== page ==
Survivors of D-Day reacted angrily yesterday to what they claimed was a belated attempt to politicise and hijack a nine-month campaign to take British veterans to mark the 65th anniversary of the Normandy landings.
A public appeal for funds to take 500 ex-service personnel to the commemorations in France, launched in The Independent on 6 June last year, has been assured of success for weeks. The Government had been criticised for not paying the travel costs, and for not planning to send Gordon Brown to the event – but yesterday it said there would be "appropriate British attendance" and that it would "provide support so veterans can participate".
As the Big Lottery Fund suddenly announced its contribution towards veterans' fares, the Prime Minister said he wanted to be "very much part of the commemorations", and that he hoped there would be a service in Westminster Abbey to remember a "great generation of heroes".
But Peter Hodge, secretary of the Normandy Veterans Association (NVA), said: "Ministers on the beaches is not really what we wanted or needed. We never complained about the Government not giving us money. We wanted this to be between the veterans and the British people. The public response to our appeal, first publicised in The Independent, has already been fantastic."
"We also wanted this to be mostly about the veterans themselves. If ministers go along, the extra security tends to mean that veterans are pushed into the background."
After reading The Independent's story about the appeal, the advertising executive Trevor Beattie took up the cause and helped Mr Hodge to set up a fund which has since received pledges of more than £175,000. This, and other sums raised by the NVA, is enough to take all 500 fit British D-Day survivors back to the beaches. Mr Beattie has donated £30,000, and the comedian Eddie Izzard has promised to make up any shortfall. For many elderly NVA members, the 65th anniversary will be their last chance to remember the sacrifices made on 6 June 1944.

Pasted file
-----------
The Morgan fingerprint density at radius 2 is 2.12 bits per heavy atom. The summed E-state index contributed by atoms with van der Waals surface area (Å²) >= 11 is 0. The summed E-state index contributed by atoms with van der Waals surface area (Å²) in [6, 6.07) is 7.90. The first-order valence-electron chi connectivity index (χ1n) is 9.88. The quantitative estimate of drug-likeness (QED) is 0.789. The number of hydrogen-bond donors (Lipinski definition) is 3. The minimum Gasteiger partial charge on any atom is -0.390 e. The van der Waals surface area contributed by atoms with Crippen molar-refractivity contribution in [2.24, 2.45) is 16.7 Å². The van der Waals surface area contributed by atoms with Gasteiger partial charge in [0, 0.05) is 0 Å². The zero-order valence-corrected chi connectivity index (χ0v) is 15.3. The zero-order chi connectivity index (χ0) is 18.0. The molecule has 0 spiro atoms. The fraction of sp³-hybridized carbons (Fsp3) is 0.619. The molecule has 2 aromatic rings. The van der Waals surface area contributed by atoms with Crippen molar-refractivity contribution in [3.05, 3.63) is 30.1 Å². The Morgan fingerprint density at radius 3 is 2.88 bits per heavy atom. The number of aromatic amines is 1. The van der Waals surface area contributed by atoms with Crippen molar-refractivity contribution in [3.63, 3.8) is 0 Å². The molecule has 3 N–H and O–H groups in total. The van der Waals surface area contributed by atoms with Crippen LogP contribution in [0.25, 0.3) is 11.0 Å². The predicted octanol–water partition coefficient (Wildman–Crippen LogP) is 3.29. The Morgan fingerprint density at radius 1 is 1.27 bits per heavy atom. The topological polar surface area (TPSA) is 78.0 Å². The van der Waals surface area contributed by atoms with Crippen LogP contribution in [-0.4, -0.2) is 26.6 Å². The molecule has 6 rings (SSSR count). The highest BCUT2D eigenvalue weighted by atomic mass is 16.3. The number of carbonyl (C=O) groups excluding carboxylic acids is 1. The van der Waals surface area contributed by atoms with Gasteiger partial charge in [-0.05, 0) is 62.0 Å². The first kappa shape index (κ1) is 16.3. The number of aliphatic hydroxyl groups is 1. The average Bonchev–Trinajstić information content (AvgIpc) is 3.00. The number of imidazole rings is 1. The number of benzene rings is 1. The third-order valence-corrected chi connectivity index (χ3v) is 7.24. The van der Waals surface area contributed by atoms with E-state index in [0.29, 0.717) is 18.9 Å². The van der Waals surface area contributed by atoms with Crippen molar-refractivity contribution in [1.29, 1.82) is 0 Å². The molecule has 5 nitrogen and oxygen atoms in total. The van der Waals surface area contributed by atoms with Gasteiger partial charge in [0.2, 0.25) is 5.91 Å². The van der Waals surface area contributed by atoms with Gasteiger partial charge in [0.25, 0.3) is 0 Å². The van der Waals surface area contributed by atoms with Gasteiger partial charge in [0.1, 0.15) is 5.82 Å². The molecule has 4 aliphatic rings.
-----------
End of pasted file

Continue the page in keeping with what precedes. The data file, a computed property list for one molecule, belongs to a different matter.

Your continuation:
Mr Beattie said: "Everyone who wants to support these magnificent men is very welcome. But it would have been courteous to recognise all that has already been done by Peter Hodge and myself and The Independent. Most of all I object to the clear attempt to hijack and politicise our campaign. This was never about attacking Labour or Gordon Brown. It was always about supporting our veterans in a practical way."
He added: "The job is already done. We already have enough money for the veterans to go to Normandy and probably enough to fund events, with live film links, for those who are not well enough to travel."
Mr Hodge wrote to every British newspaper last May asking them to highlight the plight of the veterans. In 2004, the Labour Government paid for veterans to travel to the 60th anniversary, and he said this was more than any previous government, Labour or Conservative, had done. The NVA accepted that the Government could not pay again, so it appealed directly to the public to help raise funds for a "last parade" of D-Day survivors in 2009.
The only national newspaper to respond to Mr Hodge's letter at the time was The Independent. "The truth is that it is rather too late to be raising funds now," Mr Hodge said yesterday. "We are talking about elderly people and that means you have to plan well in advance. Luckily, thanks to Mr Beattie and others, we already look like we will have all the money we need."